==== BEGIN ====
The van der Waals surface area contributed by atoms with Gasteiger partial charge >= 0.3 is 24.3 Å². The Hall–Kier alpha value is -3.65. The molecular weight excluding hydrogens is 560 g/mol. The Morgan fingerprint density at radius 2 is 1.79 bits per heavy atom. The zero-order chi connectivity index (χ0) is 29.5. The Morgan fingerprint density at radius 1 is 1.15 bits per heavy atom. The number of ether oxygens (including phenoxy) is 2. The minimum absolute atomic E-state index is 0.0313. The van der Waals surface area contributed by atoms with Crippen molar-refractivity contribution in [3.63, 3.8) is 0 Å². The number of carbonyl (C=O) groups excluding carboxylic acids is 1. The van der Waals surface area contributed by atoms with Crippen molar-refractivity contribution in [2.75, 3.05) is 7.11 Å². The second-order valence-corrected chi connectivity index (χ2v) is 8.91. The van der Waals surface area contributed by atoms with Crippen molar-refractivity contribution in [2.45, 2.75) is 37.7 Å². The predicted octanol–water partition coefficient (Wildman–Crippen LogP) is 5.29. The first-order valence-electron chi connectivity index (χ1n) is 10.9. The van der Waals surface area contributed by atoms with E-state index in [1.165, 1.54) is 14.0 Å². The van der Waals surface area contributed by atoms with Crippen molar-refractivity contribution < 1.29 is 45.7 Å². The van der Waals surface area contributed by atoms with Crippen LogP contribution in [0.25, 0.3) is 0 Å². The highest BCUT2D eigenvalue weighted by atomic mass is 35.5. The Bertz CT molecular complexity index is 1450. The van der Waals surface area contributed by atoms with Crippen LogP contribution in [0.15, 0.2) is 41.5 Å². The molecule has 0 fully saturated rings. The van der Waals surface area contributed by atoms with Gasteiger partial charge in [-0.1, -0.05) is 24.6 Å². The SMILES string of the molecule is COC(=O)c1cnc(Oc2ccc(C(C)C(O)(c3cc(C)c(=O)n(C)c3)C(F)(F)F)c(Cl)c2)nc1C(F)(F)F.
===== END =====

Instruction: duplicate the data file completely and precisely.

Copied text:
The van der Waals surface area contributed by atoms with Gasteiger partial charge >= 0.3 is 24.3 Å². The Hall–Kier alpha value is -3.65. The molecular weight excluding hydrogens is 560 g/mol. The Morgan fingerprint density at radius 2 is 1.79 bits per heavy atom. The zero-order chi connectivity index (χ0) is 29.5. The Morgan fingerprint density at radius 1 is 1.15 bits per heavy atom. The number of ether oxygens (including phenoxy) is 2. The minimum absolute atomic E-state index is 0.0313. The van der Waals surface area contributed by atoms with Crippen molar-refractivity contribution in [3.63, 3.8) is 0 Å². The number of carbonyl (C=O) groups excluding carboxylic acids is 1. The van der Waals surface area contributed by atoms with Crippen molar-refractivity contribution in [2.75, 3.05) is 7.11 Å². The second-order valence-corrected chi connectivity index (χ2v) is 8.91. The van der Waals surface area contributed by atoms with Crippen molar-refractivity contribution in [2.45, 2.75) is 37.7 Å². The predicted octanol–water partition coefficient (Wildman–Crippen LogP) is 5.29. The first-order valence-electron chi connectivity index (χ1n) is 10.9. The van der Waals surface area contributed by atoms with E-state index in [1.165, 1.54) is 14.0 Å². The van der Waals surface area contributed by atoms with Crippen molar-refractivity contribution < 1.29 is 45.7 Å². The van der Waals surface area contributed by atoms with Crippen LogP contribution in [0.25, 0.3) is 0 Å². The highest BCUT2D eigenvalue weighted by atomic mass is 35.5. The Bertz CT molecular complexity index is 1450. The van der Waals surface area contributed by atoms with Crippen LogP contribution in [0.15, 0.2) is 41.5 Å². The molecule has 0 fully saturated rings. The van der Waals surface area contributed by atoms with Gasteiger partial charge in [-0.1, -0.05) is 24.6 Å². The SMILES string of the molecule is COC(=O)c1cnc(Oc2ccc(C(C)C(O)(c3cc(C)c(=O)n(C)c3)C(F)(F)F)c(Cl)c2)nc1C(F)(F)F.